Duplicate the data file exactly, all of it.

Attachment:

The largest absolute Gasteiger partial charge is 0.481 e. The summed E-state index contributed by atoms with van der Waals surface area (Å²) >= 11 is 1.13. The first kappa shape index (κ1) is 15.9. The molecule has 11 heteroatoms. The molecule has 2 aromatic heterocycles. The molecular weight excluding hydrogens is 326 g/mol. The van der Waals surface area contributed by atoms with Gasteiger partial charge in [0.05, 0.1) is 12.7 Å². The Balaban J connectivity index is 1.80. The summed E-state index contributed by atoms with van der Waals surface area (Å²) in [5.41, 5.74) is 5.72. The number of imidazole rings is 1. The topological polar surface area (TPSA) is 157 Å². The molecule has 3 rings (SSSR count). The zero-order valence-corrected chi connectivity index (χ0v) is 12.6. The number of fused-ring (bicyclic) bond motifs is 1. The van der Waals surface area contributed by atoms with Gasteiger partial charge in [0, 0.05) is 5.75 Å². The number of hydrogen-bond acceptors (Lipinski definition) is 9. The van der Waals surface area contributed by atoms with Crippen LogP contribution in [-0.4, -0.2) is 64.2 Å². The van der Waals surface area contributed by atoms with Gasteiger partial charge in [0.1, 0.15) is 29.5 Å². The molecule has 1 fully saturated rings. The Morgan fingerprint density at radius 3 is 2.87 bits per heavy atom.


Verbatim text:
The largest absolute Gasteiger partial charge is 0.481 e. The summed E-state index contributed by atoms with van der Waals surface area (Å²) >= 11 is 1.13. The first kappa shape index (κ1) is 15.9. The molecule has 11 heteroatoms. The molecule has 2 aromatic heterocycles. The molecular weight excluding hydrogens is 326 g/mol. The van der Waals surface area contributed by atoms with Gasteiger partial charge in [0.05, 0.1) is 12.7 Å². The Balaban J connectivity index is 1.80. The summed E-state index contributed by atoms with van der Waals surface area (Å²) in [5.41, 5.74) is 5.72. The number of imidazole rings is 1. The topological polar surface area (TPSA) is 157 Å². The molecule has 3 rings (SSSR count). The zero-order valence-corrected chi connectivity index (χ0v) is 12.6. The number of fused-ring (bicyclic) bond motifs is 1. The van der Waals surface area contributed by atoms with Gasteiger partial charge in [0, 0.05) is 5.75 Å². The number of hydrogen-bond acceptors (Lipinski definition) is 9. The van der Waals surface area contributed by atoms with Crippen LogP contribution in [-0.4, -0.2) is 64.2 Å². The van der Waals surface area contributed by atoms with Gasteiger partial charge in [0.1, 0.15) is 29.5 Å². The molecule has 1 fully saturated rings. The Morgan fingerprint density at radius 3 is 2.87 bits per heavy atom.